South Korean soldiers watch a live-fire demonstration at Seungjin Fire Training Field in Pocheon, South Korea, on Sept. 11. (JUNG YEON-JE/AFP/Getty Images)

In South Korea, it takes extreme circumstances for young men to gain exemptions from mandatory military service. Still, some have set their hopes on doing whatever it takes to avoid conscription — even if it means gaining so much weight that they are deemed physically unfit for the armed forces.

This week, South Korea's Military Manpower Administration said that a group of 12 college students studying classical music in Seoul tried to gain a huge amount of weight before the medical exams that would determine their fitness for military service. The students drank protein powder to put on weight ahead of their appointments, and some even drank a heavy aloe vera juice the day of the exams to appear even heavier than they already were.

The Military Manpower Administration said in a statement that “the classmates shared tips on how to gain weight in an online chat room.” That may be how the military figured out they were gaming the system: Officials reportedly acknowledged using “digital forensic technology” to figure out that it wasn't a coincidence that the music students all put on so much weight before their appointments.

"The Military Manpower Administration, via thorough investigation, will do our best to root out military service evasion crime and make an example of the violators so that a fair and just military service culture can take root,” South Korean authorities said in a statement, according to CNN.

In June, Yonhap News Agency reported that intentional weight gain or loss is one of the most popular ways South Koreans try to avoid the military. Of the 59 men who illegally evaded the draft in 2017, according to the Military Manpower Administration in 2017, 37 percent had used weight as an excuse for why they could not join. United Press International reported that one man gained more than 60 pounds to avoid conscription in 2016. He went from weighing 170 pounds to 234 as part of his effort to be offered a less physically taxing job as a replacement for military service. Other South Koreans have gone so far as to purposely fracture bones, undergo unnecessary surgery or remove their teeth, Yonhap reported.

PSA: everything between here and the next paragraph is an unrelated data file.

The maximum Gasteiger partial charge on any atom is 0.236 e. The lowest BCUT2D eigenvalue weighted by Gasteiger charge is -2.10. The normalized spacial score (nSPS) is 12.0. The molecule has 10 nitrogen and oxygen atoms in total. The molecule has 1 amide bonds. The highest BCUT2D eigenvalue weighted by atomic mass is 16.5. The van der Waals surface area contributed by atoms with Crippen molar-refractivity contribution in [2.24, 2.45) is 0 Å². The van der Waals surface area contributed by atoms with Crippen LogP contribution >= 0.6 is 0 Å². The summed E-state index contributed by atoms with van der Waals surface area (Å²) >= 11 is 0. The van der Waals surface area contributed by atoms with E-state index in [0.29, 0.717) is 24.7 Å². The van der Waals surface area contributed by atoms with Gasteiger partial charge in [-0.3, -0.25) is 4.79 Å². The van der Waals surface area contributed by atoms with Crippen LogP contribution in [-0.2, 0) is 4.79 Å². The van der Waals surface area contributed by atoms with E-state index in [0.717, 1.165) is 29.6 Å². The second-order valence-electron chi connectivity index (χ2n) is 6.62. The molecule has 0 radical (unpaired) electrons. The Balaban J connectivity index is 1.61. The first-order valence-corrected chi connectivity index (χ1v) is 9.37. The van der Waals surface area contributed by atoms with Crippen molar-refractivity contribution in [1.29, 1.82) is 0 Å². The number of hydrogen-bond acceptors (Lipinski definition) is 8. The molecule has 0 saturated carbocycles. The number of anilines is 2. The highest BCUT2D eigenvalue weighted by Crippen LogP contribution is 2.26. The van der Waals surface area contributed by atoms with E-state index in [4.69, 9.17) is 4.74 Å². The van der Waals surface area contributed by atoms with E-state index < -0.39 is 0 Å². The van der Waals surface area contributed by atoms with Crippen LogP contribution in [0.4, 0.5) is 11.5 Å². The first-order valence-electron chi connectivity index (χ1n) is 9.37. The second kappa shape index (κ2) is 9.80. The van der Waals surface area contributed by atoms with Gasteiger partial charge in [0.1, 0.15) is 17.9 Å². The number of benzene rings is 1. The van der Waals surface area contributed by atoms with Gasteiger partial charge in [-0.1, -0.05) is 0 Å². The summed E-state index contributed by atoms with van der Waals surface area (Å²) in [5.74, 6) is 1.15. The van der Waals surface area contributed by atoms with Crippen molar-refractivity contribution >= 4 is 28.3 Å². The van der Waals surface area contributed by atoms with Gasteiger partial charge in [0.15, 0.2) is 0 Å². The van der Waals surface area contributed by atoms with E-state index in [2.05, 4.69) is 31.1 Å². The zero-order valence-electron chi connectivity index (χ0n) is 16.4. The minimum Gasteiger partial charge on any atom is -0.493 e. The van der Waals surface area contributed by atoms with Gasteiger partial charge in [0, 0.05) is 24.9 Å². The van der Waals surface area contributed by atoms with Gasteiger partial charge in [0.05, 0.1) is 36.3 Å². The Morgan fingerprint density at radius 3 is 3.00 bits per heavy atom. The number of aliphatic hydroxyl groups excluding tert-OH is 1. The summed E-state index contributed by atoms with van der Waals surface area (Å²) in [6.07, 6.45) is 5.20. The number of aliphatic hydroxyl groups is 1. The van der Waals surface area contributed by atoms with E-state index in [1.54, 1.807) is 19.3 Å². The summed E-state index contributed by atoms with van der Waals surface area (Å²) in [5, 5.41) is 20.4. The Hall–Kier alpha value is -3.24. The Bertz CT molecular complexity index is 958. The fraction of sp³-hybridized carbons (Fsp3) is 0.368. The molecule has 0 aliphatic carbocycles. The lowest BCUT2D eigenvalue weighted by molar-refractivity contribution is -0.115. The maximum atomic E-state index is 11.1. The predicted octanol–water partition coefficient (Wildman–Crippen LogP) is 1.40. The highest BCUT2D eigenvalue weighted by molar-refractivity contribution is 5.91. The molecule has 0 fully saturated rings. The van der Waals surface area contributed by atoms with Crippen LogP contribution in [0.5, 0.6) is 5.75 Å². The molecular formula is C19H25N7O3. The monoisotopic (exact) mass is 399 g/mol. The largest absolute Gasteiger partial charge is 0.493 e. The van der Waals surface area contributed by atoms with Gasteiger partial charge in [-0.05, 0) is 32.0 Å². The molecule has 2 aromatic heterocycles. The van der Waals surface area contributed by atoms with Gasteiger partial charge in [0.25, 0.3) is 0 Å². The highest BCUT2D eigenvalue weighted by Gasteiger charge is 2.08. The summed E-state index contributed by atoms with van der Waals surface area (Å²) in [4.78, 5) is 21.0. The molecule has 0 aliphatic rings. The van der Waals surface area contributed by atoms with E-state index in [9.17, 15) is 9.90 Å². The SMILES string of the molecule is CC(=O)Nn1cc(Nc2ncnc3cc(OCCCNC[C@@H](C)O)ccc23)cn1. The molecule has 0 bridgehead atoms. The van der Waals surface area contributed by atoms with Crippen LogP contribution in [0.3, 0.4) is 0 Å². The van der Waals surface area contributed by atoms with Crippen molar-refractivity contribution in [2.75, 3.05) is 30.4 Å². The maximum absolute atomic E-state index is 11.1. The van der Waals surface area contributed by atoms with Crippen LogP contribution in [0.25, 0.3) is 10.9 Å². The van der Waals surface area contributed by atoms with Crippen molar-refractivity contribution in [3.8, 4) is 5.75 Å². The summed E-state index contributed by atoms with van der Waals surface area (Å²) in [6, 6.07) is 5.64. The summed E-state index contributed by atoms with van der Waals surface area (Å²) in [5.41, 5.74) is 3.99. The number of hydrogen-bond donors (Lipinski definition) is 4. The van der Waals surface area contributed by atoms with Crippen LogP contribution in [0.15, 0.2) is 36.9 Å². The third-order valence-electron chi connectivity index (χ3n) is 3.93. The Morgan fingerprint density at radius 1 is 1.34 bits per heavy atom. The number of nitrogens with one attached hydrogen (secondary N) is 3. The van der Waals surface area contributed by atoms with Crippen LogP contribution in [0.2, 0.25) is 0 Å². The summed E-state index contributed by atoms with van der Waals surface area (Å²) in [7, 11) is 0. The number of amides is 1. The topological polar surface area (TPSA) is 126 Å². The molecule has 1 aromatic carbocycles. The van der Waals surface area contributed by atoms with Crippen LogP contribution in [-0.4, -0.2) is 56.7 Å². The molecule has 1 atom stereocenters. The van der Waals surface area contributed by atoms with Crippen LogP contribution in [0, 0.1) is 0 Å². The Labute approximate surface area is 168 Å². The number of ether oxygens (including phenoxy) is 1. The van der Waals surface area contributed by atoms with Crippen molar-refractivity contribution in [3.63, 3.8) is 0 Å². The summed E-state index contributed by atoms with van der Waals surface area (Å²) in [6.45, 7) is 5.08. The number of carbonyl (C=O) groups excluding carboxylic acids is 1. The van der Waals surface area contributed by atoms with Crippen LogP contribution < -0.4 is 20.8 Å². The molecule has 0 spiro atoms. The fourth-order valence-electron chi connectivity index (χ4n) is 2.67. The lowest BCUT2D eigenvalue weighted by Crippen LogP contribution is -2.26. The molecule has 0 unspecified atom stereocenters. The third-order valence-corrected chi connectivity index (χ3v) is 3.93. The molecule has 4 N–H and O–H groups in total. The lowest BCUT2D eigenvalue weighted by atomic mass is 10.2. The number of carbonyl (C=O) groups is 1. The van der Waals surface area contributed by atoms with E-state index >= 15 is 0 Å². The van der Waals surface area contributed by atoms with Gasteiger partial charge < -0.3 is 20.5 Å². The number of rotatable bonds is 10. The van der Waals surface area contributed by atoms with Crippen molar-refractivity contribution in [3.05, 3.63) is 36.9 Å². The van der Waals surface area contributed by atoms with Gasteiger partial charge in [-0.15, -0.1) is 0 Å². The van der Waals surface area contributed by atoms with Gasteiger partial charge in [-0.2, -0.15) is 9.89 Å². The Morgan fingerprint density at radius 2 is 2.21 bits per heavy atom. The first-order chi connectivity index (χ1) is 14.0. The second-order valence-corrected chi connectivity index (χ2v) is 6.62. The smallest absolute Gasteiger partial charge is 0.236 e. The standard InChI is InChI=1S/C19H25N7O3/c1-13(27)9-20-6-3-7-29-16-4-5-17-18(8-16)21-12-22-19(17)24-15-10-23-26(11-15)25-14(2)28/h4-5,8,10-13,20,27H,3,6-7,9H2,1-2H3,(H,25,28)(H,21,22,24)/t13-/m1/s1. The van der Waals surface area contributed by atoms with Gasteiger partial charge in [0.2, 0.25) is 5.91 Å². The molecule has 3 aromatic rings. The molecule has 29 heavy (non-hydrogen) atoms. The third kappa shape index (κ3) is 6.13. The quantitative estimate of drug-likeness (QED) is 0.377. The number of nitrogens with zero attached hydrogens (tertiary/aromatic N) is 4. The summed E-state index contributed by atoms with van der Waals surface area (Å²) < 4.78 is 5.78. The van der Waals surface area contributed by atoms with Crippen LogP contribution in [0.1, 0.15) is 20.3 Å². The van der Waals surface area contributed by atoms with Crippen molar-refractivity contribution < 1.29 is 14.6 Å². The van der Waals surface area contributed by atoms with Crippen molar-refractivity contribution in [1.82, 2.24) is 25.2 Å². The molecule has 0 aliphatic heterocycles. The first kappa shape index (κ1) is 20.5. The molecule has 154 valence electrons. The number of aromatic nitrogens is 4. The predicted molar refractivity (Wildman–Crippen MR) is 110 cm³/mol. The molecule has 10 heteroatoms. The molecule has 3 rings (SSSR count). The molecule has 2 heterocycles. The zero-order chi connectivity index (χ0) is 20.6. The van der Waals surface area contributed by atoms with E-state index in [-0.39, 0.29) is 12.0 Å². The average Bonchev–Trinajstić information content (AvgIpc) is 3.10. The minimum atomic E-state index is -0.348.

Of the 12 accused music students, four are currently completing their public service and two have since finished. The six others are waiting for postings to open up at state offices, Agence France-Presse reported.

But the students' initial escape from military service doesn't mean they will evade conscription forever — even if they've already spent time in another public-service role. Officials said prosecutors will determine whether the group can be charged for evading conscription. Depending on what happens next, some of the men could be reexamined and potentially forced to join the military anyway. They could also face prison time.

The most well-known way to get out of the draft is through sporting success: South Korean law gives exemptions to athletes who earn Olympic medals or who place first at the Asian Games. Earlier this year, South Koreans rallied around soccer star Son Heung-min and the rest of the South Korean national team, asking in a petition for the government to exempt them from the mandatory military service.

Although the petition didn't appear to change the government's mind, Son managed to get what his fans hoped for when South Korea won soccer gold at this year's Asian Games, beating Japan and earning lifelong exemptions for the team.

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